The Russia rouble opened broadly former on Monday but its collapse is forcing many middle-class families to reassess their life plans. As Sonia Legg reports those with foreign currency-denominated mortgages are particularly exposed.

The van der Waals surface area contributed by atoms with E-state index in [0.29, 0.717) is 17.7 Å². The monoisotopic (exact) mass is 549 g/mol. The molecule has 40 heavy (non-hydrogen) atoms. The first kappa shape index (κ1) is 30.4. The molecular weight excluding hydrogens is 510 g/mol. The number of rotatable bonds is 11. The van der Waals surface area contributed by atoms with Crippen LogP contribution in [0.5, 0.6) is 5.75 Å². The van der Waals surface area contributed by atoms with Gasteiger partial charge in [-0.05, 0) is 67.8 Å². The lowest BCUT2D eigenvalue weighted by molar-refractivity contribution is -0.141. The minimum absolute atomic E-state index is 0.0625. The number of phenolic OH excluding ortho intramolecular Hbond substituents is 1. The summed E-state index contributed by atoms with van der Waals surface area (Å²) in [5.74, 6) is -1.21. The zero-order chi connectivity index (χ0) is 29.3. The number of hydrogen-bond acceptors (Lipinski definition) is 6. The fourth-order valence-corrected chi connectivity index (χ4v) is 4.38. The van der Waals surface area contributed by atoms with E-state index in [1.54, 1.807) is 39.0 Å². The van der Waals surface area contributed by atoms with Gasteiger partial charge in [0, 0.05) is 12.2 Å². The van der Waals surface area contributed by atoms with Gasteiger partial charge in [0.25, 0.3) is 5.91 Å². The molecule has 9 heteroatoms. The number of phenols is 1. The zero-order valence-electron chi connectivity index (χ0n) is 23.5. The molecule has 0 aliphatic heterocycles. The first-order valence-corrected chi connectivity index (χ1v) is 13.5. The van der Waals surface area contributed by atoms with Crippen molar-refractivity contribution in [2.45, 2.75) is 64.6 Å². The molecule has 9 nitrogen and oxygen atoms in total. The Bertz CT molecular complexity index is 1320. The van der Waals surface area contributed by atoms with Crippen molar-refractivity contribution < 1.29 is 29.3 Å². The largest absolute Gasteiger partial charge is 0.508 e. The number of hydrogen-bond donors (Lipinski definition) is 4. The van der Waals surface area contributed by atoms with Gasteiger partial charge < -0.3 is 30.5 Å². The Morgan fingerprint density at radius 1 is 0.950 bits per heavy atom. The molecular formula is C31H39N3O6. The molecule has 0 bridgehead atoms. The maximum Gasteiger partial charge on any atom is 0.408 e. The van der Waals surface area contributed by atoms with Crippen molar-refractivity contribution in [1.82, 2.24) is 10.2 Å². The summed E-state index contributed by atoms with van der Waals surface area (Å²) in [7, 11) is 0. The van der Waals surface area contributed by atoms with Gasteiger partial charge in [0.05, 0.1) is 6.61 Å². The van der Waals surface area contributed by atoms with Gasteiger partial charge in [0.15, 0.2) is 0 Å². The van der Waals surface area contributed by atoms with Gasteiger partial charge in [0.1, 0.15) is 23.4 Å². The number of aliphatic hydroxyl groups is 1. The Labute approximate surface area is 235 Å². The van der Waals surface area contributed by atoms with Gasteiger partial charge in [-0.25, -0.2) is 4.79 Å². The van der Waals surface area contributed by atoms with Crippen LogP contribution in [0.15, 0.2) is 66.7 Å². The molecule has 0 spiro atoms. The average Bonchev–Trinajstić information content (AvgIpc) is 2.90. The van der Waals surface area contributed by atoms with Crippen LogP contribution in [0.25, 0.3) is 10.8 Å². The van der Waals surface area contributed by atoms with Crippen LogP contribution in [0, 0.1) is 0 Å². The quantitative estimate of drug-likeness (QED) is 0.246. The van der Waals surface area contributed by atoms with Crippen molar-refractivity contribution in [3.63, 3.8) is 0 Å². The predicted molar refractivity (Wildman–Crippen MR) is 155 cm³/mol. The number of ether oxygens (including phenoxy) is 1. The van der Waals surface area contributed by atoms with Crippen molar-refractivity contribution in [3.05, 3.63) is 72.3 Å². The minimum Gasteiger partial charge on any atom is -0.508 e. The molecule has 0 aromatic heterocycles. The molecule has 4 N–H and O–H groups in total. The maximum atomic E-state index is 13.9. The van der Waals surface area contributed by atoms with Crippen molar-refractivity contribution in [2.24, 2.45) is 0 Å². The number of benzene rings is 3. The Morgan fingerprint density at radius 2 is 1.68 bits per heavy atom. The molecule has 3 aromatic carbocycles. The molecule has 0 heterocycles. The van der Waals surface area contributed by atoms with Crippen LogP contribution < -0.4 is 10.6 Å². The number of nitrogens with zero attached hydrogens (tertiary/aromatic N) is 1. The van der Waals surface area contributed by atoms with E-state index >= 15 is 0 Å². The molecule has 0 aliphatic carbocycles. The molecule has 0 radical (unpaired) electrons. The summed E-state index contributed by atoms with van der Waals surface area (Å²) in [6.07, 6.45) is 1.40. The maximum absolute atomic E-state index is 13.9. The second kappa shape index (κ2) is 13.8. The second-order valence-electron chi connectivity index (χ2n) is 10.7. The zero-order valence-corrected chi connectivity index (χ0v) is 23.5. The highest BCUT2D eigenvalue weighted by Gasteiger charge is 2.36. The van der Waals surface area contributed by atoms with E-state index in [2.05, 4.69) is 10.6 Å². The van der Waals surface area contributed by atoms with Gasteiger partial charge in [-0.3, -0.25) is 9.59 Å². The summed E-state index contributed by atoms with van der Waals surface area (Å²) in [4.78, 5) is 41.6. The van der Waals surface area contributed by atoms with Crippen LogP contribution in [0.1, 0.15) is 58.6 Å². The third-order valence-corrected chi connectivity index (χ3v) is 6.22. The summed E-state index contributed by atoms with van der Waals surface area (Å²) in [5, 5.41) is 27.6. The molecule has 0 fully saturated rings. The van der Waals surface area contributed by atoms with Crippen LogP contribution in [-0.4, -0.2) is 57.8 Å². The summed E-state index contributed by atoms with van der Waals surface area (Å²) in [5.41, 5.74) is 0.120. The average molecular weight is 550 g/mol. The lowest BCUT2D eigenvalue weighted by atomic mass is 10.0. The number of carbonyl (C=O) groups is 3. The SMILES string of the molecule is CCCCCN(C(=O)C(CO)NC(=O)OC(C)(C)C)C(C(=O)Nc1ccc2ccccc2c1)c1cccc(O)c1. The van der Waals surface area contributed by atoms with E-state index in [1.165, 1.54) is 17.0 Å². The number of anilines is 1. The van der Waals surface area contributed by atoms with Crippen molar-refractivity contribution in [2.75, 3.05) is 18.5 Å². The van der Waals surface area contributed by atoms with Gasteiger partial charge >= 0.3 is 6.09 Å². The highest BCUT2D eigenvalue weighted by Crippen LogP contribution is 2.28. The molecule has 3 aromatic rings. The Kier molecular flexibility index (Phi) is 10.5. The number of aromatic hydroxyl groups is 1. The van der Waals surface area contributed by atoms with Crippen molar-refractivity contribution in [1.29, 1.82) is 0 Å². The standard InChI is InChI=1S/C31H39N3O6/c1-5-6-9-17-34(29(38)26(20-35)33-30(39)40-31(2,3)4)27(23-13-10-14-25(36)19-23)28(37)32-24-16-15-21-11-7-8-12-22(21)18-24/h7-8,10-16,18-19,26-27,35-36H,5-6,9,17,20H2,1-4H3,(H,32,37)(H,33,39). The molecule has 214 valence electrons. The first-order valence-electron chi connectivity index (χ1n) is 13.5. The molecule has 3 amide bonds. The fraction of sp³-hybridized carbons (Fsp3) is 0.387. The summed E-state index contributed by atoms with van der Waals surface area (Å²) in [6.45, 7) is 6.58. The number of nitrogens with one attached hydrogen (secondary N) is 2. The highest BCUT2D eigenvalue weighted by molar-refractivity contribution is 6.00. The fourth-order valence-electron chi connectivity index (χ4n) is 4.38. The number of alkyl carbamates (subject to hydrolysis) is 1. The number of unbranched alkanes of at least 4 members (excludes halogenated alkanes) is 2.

Russia's economic problems are becoming quite a battle. President Putin is fighting to maintain public support and ordinary Russians are fighting to make ends meet. Those with mortgages in a foreign-currency like Alexei Krasnov are finding it particularly hard. His repayments have more than doubled and now his job is a worry. (SOUNDBITE) (Russian) FATHER OF TWO, ALEXEI KRASNOV, SAYING: "At our bank we've already had several waves of lay-offs and they're warning there might be more to come, so of course we feel insecure." Alexei and his accountant partner Yevgenia Syomina used to travel abroad two or three times a year. Not any more. (SOUNDBITE) (Russian) MOTHER OF TWO, YEVGENIA SYOMINA, SAYING: "We really want to have a third baby. But we can't afford to in this apartment. And we can't move because of our mortgage - we owe the bank more than this apartment is worth." Putin's ratings have been sky high since the start of the Ukraine crisis. But there are signs of discontent - these Communist party protestors are calling for the resignation of the Prime Minister Dmitry Medvedev. Their numbers were small. But with Putin's popularity largely based on prosperity and financial stability IG's Chris Beauchamp says he could be in trouble. (SOUNDBITE) (ENGLISH): CHRIS BEAUCHAMP, MARKET ANALYST, IG, SAYING: "The worry now is that the Russian economy is, not in a death spiral, but in an ever decreasing circle of a worsening situation so I think investors continue to pull money from the economy. That will continue to make Vladimir Putin's life very difficult and for ordinary Russians in particular so I don't think the worst is over just yet." One former finance minister fears that too. Alexei Kudrin says Russia can't recovery until ties with the West are restored. (SOUNDBITE) (Russian) FORMER FINANCE MINISTER, ALEXEI KUDRIN, SAYING: "Imports into Russia will decrease by approximately 40 percent next year. And imports of the investment nature will be under the greatest risk - that's machinery, raw materials, building materials for investment objects, construction sites, and industrial objects." Kudrin says as a result many current projects could be threatened. Combine that with a low oil price and growing public pain and Putin may need to adopt some skilful piloting over the coming weeks.